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Mike Creger: Heritage Days is simple fun

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There was the girl at Friday's street dance who let the music enter her soul and spit it back out with dancing that could only make you smile and be a little jealous of her abandoning any notions of care for what those watching might have thought.

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There were the horns and drumming of Marty's Goldenaires in the American Legion that dominated any of the regular barroom din and further lathered a hot and sweaty crowd after the parade.

There was the toe tapping and mouthing of words from nearly 400 people as Todd Eckart sang classics from Dean Martin, Frank Sinatra, and Elvis Saturday night.

Those were some of the highlights I took from my first Heritage Days celebration.

The low-key nature of the festival was appreciated as the 80-degree temperatures had many of us feeling like sloths. You could waltz event to event without straining too much, with time to take in some water or other refreshment, have a conversation.

The weather made me think of the southern Minnesota festivals I grew up with. Hot, sticky, messy. It was odd to get that familiar vibe perched next to the usually natural air conditioner called Lake Superior. I was also clearly remembering our miserable June with its wet and cold that tried to nullify what had been a model spring.

The News-Chronicle staff tried to be at every event this year. I am glad to report that we mostly made good with this effort. I hope you enjoy the fruits of our labor on the many photo pages this week.

I like northern Minnesota festivals. They are distinctly different from festivals in farm country. Perhaps it's because the weather here can be so fickle. Perhaps it's the sparser population.

Festivals here are simpler. Less demanding, especially from a newspaper reporter's perspective. Somehow they have a human scale I can relate to.

I grew up celebrating in the Kolacky Kapitol of the World, Montgomery, and its annual Kolacky Days. From the 1930s to the 1960s, more than 100,000 people would show up for the parade Sunday. Like all small-town festivals, things have dwindled a bit from those heydays, but it's still a big deal. There are more than 100 events, a still too long parade, and food that rivals that at the State Fair.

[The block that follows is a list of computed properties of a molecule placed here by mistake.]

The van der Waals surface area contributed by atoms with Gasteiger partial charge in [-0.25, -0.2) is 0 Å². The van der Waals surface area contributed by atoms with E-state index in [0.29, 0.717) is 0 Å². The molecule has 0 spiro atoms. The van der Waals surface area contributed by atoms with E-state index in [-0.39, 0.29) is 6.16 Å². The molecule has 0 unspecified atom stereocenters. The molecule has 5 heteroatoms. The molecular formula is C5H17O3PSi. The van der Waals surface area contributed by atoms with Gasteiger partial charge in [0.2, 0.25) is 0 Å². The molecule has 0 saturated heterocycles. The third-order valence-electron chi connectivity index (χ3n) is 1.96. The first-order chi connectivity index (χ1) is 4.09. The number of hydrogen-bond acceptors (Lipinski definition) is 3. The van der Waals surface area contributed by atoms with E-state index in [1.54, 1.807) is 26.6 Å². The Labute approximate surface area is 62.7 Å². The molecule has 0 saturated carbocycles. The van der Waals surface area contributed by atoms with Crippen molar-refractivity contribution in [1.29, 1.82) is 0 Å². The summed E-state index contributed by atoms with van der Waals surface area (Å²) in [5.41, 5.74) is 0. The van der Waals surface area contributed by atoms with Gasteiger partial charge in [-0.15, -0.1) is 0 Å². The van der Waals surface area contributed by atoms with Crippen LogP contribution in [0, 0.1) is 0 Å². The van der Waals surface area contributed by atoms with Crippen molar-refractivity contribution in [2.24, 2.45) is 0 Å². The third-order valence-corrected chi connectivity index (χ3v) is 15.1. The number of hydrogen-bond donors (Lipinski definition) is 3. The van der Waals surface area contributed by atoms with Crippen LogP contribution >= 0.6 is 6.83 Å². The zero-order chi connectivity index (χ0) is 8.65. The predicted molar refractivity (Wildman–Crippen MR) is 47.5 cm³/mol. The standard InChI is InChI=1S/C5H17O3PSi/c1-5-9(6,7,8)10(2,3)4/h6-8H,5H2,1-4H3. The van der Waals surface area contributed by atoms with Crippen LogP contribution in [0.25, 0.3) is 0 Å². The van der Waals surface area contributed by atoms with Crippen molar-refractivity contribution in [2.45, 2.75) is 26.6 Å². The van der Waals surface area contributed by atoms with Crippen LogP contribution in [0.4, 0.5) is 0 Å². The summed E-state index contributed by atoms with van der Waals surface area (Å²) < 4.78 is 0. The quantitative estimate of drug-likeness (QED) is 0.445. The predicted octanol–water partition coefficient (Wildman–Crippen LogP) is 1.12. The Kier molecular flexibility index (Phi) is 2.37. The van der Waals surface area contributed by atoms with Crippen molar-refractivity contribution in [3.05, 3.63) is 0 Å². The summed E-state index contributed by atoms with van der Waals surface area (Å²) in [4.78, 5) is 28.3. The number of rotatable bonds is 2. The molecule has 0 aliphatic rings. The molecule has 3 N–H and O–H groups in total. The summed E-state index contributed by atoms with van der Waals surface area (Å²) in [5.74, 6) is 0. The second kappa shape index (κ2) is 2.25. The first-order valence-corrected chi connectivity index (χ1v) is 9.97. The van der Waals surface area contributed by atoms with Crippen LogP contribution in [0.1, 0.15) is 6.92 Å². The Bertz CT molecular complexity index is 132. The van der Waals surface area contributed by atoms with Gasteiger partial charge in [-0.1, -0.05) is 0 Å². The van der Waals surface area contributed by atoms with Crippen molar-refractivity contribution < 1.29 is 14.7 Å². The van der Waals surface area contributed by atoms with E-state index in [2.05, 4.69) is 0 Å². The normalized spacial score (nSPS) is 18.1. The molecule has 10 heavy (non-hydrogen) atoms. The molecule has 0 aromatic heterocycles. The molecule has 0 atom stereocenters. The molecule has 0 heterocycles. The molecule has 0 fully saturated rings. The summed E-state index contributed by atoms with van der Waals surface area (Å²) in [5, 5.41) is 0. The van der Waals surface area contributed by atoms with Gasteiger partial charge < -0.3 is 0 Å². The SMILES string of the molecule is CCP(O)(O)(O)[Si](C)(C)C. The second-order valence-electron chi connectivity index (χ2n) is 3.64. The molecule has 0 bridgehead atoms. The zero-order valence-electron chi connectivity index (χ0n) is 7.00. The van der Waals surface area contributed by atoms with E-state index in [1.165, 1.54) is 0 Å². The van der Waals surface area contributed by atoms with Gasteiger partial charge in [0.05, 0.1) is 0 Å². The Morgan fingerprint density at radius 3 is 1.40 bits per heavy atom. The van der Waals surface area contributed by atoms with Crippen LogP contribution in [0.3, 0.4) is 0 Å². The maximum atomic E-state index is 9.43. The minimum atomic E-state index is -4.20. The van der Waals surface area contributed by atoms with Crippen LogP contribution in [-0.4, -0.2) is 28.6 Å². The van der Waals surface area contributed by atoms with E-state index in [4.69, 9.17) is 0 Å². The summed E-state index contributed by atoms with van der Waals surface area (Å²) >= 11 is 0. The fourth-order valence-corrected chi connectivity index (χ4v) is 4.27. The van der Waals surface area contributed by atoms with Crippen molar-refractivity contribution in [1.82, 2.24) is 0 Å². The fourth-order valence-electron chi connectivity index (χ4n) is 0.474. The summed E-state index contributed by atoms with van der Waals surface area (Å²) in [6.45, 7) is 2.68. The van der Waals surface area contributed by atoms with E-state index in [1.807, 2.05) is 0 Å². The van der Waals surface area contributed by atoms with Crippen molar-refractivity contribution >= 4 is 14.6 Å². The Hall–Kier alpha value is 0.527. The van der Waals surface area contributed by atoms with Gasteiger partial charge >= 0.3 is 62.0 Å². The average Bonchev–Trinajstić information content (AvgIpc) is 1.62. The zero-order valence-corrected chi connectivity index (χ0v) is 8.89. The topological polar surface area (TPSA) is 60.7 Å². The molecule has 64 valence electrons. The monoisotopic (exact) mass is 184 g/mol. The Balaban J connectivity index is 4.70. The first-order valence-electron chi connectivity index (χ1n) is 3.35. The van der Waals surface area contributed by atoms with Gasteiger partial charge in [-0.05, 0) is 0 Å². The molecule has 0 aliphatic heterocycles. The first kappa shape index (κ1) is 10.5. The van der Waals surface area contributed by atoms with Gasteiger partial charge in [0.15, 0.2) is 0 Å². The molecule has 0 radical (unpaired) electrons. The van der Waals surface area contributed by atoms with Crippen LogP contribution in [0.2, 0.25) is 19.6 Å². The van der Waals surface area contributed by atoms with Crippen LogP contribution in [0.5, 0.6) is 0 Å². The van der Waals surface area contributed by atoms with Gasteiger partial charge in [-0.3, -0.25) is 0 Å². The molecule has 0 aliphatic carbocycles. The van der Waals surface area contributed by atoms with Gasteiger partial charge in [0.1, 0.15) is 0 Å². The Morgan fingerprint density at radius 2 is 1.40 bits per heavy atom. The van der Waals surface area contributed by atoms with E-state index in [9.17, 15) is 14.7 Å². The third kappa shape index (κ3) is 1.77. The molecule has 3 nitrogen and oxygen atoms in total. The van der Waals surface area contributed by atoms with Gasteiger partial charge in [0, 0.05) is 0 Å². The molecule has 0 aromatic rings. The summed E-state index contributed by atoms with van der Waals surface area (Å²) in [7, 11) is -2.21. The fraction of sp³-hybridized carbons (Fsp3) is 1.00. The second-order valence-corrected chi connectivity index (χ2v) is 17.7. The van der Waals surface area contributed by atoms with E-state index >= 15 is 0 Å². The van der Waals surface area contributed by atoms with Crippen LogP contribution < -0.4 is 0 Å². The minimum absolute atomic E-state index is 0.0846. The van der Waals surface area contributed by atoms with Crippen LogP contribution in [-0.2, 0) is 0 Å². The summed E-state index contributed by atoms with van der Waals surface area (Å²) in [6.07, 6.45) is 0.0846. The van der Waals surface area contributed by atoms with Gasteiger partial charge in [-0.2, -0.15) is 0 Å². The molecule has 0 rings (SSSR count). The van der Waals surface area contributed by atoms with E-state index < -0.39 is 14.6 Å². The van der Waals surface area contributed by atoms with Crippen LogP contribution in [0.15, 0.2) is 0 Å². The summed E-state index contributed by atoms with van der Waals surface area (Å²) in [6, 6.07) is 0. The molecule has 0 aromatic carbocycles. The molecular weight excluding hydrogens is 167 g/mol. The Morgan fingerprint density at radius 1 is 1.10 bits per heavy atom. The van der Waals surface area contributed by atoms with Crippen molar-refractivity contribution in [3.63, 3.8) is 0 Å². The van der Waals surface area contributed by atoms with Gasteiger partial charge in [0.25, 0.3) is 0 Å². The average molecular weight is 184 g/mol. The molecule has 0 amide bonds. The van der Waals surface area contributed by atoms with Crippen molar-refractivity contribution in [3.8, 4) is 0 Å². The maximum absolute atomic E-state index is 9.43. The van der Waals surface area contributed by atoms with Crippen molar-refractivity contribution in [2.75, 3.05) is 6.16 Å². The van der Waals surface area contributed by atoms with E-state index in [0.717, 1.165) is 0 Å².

And it's always hot. Too hot. There's been talk for years to move the event to its old "harvest festival" slot in September to avoid the late-July heat and the stench of silage from the Green Giant corn plant. But that would likely severely cut into the gate. Most people aren't thinking of festivals by the time fall comes around.

Maybe it's because they've just gone to the State Fair and are in recovery. I haven't been to the fair for years because even thinking of the logistics involved leaves me exhausted. As I get older, the bigger the event, the less I want to be part of it.

Only in the past few years have I been going back home for some of the Kolacky Days frivolity. It's a chance to catch up with family and maybe see a few odd souls from high school if I hit town on Saturday night. I've been thinking about going again next weekend but just heard the Twin Cities area and parts south are in store for a record heat wave. If so, it's goodbye sticky crowds and hello Lake Superior.

I like that Heritage Days has no greasy carnival midway and the vibe that comes with them. The helicopter rides were enough to satisfy the adventurous, though the noise was a bit bothersome after a while, especially during Saturday night's show by the community center.

I felt sorry for the few food vendors stuck in the parking lot by the depot. Because the craft fair and regular stage entertainment (and shade) was at Thomas Owens Park up the street, things got pretty lonely going toward the community center stage area. Let's hope these areas of activity are joined next year or at least let people more easily know the breadth of the events around town.

I liked the sidewalk dining and camaraderie downtown. It reminded one of what will likely be the norm once there is a marina and other amenities downtown to draw more people in all summer.

There seemed enough events to satisfy the young and not tax the old stuck with herding children all weekend.

In short, it was good, simple fun. Not much more you can ask for.

Well, perhaps some raspberry-filled kolackies would fill out my bill. I'll demand it once we get the new bakery downtown.

Mike is the editor of the News Chronicle. He can be reached at 834-2141.

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